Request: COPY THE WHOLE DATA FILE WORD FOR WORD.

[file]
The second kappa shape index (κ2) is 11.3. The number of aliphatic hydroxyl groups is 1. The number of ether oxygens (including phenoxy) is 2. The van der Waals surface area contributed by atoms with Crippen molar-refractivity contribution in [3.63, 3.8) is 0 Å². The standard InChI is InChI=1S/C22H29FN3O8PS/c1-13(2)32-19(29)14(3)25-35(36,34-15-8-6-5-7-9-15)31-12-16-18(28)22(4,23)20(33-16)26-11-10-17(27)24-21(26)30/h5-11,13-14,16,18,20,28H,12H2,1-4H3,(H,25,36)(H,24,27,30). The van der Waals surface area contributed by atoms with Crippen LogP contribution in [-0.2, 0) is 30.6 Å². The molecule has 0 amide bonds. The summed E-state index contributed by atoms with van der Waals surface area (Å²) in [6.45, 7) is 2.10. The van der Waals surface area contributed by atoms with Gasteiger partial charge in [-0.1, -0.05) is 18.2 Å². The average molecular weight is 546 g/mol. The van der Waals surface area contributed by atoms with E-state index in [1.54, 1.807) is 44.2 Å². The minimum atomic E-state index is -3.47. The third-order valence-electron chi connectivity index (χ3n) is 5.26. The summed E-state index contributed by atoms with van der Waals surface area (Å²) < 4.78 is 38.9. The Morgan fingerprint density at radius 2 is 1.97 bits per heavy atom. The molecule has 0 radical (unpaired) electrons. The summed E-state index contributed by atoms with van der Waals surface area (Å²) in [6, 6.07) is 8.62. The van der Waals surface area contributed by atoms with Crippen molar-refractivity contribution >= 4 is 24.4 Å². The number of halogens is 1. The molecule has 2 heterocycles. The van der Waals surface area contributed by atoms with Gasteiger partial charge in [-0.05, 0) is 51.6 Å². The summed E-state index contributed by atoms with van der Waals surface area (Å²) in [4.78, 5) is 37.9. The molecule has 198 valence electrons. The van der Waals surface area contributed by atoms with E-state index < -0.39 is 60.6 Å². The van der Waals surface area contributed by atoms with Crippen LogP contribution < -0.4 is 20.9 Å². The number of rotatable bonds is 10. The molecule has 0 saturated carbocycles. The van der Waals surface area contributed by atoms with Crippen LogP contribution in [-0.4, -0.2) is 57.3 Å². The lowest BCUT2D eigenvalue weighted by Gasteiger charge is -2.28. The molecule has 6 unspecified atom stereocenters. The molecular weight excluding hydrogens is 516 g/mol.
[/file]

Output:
The second kappa shape index (κ2) is 11.3. The number of aliphatic hydroxyl groups is 1. The number of ether oxygens (including phenoxy) is 2. The van der Waals surface area contributed by atoms with Crippen molar-refractivity contribution in [3.63, 3.8) is 0 Å². The standard InChI is InChI=1S/C22H29FN3O8PS/c1-13(2)32-19(29)14(3)25-35(36,34-15-8-6-5-7-9-15)31-12-16-18(28)22(4,23)20(33-16)26-11-10-17(27)24-21(26)30/h5-11,13-14,16,18,20,28H,12H2,1-4H3,(H,25,36)(H,24,27,30). The van der Waals surface area contributed by atoms with Crippen LogP contribution in [-0.2, 0) is 30.6 Å². The molecule has 0 amide bonds. The summed E-state index contributed by atoms with van der Waals surface area (Å²) in [6.45, 7) is 2.10. The van der Waals surface area contributed by atoms with Gasteiger partial charge in [-0.1, -0.05) is 18.2 Å². The average molecular weight is 546 g/mol. The van der Waals surface area contributed by atoms with E-state index in [1.54, 1.807) is 44.2 Å². The minimum atomic E-state index is -3.47. The third-order valence-electron chi connectivity index (χ3n) is 5.26. The summed E-state index contributed by atoms with van der Waals surface area (Å²) < 4.78 is 38.9. The Morgan fingerprint density at radius 2 is 1.97 bits per heavy atom. The molecule has 0 radical (unpaired) electrons. The summed E-state index contributed by atoms with van der Waals surface area (Å²) in [6, 6.07) is 8.62. The van der Waals surface area contributed by atoms with Crippen molar-refractivity contribution >= 4 is 24.4 Å². The number of halogens is 1. The molecule has 2 heterocycles. The van der Waals surface area contributed by atoms with Gasteiger partial charge in [-0.05, 0) is 51.6 Å². The summed E-state index contributed by atoms with van der Waals surface area (Å²) in [4.78, 5) is 37.9. The molecule has 198 valence electrons. The van der Waals surface area contributed by atoms with E-state index < -0.39 is 60.6 Å². The van der Waals surface area contributed by atoms with Crippen LogP contribution < -0.4 is 20.9 Å². The number of rotatable bonds is 10. The molecule has 0 saturated carbocycles. The van der Waals surface area contributed by atoms with Crippen LogP contribution in [-0.4, -0.2) is 57.3 Å². The lowest BCUT2D eigenvalue weighted by Gasteiger charge is -2.28. The molecule has 6 unspecified atom stereocenters. The molecular weight excluding hydrogens is 516 g/mol.